Beleaguered free agent Joba Chamberlain is drawing interest from the Cubs and Royals, tweets Mark Feinsand of the New York Daily News. Chamberlain, 28, has been ravaged by injuries over the last three seasons. In June 2011, Chamberlain was knocked out for the rest of the season with an elbow injury, eventually undergoing Tommy John surgery. In March 2012, Chamberlain gruesomely dislocated his right ankle while playing on a trampoline with his son. He was already on the mend from the TJ surgery and did not return until August. This past season, he suffered an oblique strain which knocked him out for 27 games.
After Chamberlain was moved out of the starting rotation into the bullpen following the 2009 season, he showed promise when healthy, averaging about 3.5 strikeouts for every one walk thanks to a mid-90’s fastball and a mid-80’s slider. He’s an obvious bounce-back candidate, but he also comes with an injury risk that cannot be ignored.
Athletics southpaw Sean Manaea delivered his first career no-hitter against the Red Sox in a decisive 3-0 victory on Saturday night. Any thought of a perfect game was banished in the first at-bat, when Mookie Betts drew a leadoff six-pitch walk to open the first inning. From there, Manaea was nearly flawless, holding the Sox to four total baserunners and striking out 10 of 30 batters faced — a career record.
Manaea was gifted a three-run lead thanks to RBI doubles from Jed Lowrie and Stephen Piscotty and Marcus Semien‘s solo shot off of Chris Sale in the fifth inning. While the Red Sox managed to draw two walks off of Manaea, they didn’t come anywhere close to plating a run. Andrew Benintendi tried to break up the no-no in the sixth inning with an infield hit down the first base line, but strayed out of bounds and later saw his hit reversed on a call of batter interference.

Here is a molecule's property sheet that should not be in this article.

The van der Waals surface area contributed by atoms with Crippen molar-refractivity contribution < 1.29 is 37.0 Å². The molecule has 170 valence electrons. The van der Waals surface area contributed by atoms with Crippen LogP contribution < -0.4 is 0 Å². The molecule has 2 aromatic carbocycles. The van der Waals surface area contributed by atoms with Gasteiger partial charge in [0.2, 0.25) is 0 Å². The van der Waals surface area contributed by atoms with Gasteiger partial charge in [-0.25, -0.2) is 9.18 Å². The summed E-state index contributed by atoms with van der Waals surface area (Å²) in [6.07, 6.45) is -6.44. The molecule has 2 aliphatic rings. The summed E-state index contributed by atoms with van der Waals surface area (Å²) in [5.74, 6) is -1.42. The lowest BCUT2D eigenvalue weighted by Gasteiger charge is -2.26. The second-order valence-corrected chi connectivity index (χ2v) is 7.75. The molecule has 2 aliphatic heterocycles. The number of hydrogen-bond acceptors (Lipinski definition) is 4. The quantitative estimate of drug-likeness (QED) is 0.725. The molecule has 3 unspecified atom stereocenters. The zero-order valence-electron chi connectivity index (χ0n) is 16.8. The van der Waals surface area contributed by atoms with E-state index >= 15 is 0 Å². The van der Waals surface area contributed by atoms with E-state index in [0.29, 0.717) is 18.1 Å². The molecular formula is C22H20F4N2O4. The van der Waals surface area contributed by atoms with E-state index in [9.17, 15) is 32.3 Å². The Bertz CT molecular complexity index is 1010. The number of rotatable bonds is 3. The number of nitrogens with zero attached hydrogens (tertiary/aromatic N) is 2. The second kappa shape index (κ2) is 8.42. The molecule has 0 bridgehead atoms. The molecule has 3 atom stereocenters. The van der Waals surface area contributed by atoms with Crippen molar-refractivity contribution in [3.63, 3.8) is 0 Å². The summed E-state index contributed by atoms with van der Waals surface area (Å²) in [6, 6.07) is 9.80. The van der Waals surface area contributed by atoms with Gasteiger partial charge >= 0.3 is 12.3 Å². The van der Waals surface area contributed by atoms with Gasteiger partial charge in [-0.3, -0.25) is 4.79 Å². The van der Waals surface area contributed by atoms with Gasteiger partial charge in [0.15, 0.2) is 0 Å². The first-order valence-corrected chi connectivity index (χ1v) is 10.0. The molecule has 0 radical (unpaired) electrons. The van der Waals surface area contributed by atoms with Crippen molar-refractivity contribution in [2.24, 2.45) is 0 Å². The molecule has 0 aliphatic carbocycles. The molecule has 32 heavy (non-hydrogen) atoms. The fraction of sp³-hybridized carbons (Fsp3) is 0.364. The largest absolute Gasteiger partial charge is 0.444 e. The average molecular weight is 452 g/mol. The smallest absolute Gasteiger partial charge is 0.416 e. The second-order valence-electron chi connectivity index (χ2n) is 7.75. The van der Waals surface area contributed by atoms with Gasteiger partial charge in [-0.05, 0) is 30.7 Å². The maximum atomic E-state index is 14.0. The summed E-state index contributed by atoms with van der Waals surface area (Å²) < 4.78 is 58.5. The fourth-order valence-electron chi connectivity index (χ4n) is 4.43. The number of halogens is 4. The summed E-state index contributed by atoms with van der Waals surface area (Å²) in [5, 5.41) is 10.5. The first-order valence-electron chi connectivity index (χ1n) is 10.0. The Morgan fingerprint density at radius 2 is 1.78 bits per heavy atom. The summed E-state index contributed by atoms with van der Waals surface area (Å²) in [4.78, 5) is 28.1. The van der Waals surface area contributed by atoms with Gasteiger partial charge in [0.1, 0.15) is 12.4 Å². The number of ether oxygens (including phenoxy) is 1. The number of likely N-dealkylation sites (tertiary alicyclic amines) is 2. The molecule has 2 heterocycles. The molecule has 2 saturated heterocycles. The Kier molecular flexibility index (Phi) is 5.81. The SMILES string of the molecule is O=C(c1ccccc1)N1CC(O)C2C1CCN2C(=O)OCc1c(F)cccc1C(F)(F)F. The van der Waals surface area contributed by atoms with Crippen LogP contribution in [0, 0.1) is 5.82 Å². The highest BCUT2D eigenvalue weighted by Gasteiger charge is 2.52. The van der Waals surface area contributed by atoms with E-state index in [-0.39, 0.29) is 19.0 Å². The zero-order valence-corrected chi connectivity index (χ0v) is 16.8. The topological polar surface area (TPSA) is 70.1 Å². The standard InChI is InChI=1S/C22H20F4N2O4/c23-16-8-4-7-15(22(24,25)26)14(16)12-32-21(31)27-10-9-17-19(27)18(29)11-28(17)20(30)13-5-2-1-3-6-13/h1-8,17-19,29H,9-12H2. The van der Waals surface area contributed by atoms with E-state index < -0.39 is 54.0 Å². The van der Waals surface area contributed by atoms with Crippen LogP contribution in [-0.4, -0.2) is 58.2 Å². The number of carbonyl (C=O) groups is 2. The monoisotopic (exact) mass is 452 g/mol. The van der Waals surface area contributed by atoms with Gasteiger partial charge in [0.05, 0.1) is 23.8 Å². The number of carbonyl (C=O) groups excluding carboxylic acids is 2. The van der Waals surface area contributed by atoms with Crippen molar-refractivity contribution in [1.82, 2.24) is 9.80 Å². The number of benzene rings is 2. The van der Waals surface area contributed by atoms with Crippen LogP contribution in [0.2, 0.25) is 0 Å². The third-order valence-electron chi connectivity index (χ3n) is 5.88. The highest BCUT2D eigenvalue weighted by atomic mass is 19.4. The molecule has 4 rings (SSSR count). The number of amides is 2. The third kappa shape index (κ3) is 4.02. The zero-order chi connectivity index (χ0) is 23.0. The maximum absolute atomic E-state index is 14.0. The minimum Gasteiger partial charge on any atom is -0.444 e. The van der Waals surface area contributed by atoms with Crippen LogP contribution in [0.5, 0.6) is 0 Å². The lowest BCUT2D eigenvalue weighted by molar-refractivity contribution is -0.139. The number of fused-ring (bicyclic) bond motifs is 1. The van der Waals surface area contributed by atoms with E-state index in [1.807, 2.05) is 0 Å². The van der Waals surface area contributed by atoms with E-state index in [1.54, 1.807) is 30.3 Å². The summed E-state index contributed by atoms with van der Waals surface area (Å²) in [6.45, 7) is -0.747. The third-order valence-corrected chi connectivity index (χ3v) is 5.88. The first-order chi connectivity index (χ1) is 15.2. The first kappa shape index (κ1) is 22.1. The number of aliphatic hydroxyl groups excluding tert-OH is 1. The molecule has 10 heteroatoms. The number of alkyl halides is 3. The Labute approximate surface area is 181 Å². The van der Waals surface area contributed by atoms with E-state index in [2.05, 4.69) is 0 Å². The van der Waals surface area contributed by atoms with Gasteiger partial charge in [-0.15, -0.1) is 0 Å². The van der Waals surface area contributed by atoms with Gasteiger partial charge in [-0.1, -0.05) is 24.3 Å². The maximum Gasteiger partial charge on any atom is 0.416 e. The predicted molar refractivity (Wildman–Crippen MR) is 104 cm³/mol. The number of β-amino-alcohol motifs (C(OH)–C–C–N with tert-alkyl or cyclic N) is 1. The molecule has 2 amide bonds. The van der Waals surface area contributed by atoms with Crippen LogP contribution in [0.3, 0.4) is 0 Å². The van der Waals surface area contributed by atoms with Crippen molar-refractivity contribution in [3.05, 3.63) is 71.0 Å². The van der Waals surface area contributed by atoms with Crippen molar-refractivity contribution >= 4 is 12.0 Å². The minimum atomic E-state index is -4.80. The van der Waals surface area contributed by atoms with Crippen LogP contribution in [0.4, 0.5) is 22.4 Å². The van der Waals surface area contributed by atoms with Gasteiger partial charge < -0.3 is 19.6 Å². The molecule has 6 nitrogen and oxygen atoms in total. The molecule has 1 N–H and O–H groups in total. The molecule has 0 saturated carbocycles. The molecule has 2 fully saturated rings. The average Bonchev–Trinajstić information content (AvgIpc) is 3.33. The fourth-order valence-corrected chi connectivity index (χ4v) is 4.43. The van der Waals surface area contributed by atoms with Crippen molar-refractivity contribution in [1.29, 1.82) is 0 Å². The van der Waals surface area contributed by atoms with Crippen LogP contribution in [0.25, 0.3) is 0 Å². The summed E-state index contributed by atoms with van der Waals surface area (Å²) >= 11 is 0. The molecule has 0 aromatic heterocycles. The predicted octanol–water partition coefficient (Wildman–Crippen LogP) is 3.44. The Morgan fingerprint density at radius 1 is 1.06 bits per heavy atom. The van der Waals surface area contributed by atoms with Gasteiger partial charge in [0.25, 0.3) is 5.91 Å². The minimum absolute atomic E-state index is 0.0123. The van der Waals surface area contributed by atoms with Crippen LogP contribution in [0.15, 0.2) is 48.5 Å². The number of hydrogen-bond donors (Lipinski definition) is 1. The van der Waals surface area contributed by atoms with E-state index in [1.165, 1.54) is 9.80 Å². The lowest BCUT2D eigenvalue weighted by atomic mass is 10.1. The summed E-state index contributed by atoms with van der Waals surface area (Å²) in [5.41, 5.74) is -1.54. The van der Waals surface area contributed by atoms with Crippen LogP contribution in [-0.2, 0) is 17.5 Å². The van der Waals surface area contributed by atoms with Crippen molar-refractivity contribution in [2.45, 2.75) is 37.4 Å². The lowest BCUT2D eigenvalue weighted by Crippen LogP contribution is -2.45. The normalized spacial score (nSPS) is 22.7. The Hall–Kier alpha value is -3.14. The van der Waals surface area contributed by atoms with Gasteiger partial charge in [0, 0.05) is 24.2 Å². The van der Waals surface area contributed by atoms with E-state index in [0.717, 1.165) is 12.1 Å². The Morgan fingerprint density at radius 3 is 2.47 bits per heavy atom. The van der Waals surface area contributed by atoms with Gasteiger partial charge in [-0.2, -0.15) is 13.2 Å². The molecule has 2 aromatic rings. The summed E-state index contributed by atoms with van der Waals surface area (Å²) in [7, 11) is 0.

Entering the ninth inning, the 26-year-old lefty was sitting at just 95 pitches through eight frames of no-hit ball. He quickly deposed Blake Swihart and Mookie Betts with a groundout and fly out, then walked Benintendi on seven pitches. Any threat the Red Sox might have posed was soon eliminated, however, as Hanley Ramirez ground into a force out to complete the no-hitter.
Manaea is the first A’s pitcher to toss a no-no since Dallas Braden’s perfect game against the Rays eight years ago. The last time the Red Sox were on the losing end of a no-hitter was also against an AL West rival, when the Mariners’ Chris Bosio clinched a 2-0 no-no on April 22, 1993. Manaea’s feat is even more outstanding given how dominant the Red Sox have looked this season: prior to Saturday’s defeat, they boasted a 17-2 record and had yet to be shut out during the regular season.